Increased expression of inflammatory cytokines and adhesion molecules by alveolar macrophages of human lung allograft recipients with acute rejection: Decline with resolution of rejection

Monica Rizzo, Krovvidi S.R. Sivasai, Michael A. Smith, Elbert P. Trulock, John P. Lynch, G. Alexander Patterson, T. Mohanakumar

Research output: Contribution to journalArticlepeer-review

60 Scopus citations

Abstract

Background: Alveolar macrophages (AM) are the major population in bronchoalveolar lavage (BAL) cells; we assessed their role in human lung allograft recipients by correlating the expression of adhesion molecules and inflammatory cytokines with clinical outcome of allograft. Methods: We obtained BAL samples from patients and enriched them for AM in plastic petri dish for 2 hours at 37°C in 5% CO2. Expression of intercellular adhesion molecule-1 (ICAM-1, CD54), platelet endothelial cell adhesion molecule-1 (PECAM-1, CD31), and CD11c was assessed by flow cytometry using monoclonal antibodies. We assessed cytokine profile using Multi-Probe RNase protection assay. Results: Alveolar macrophages that express CD11c, CD31 and CD54 were increased in patients with either rejection or infection compared with those without rejection and infection. The difference in the percentage of AM expressing CD11c and CD31 between the rejection group and patients without rejection and infection group was statistically significant (CD11c, p < 0.01; CD31, p < 0.03). Interleukin (IL)-1α, IL-1β, IL-1 receptor antagonist (IL- 1Ra), and IL-6 expression was higher in the rejection group than in patients without rejection. Five out of 9 patients in the rejection group expressed high levels of IL-15 and tumor necrosis factor-α compared with patients without rejection and infection. The increased number of AM expressing adhesion molecules and elevated expression of cytokines observed during acute rejection declined to basal levels after successful treatment and resolution of rejection. Conclusion: This study demonstrates that lung allograft rejection is associated with increased expression of adhesion molecules and inflammatory cytokines by AM, which could facilitate mononuclear cell adhesion and extravasation contributing to the allograft injury in lung transplant recipients.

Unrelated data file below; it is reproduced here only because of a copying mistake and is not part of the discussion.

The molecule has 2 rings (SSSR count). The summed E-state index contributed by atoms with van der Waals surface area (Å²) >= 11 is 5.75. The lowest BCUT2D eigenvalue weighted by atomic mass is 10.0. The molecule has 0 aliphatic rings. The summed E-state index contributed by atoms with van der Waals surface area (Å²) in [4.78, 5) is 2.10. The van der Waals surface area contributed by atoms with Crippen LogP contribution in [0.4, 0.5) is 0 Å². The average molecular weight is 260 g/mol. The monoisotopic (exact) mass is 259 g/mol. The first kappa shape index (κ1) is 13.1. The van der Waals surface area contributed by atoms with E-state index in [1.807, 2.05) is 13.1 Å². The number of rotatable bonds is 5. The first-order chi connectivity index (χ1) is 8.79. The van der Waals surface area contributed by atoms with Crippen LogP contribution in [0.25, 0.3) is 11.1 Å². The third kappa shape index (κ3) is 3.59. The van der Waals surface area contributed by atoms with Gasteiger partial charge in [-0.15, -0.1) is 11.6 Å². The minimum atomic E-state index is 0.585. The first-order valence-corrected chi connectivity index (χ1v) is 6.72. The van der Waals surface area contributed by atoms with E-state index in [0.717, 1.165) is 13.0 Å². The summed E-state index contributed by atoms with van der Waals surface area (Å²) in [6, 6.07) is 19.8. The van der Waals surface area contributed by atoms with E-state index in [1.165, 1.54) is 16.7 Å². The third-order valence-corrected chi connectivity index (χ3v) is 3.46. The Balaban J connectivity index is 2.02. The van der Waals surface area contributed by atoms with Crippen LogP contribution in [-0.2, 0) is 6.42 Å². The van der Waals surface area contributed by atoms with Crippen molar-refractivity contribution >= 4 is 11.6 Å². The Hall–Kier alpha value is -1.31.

Original languageEnglish
Pages (from-to)858-865
Number of pages8
JournalJournal of Heart and Lung Transplantation
Volume19
Issue number9
DOIs
StatePublished - Sep 2000

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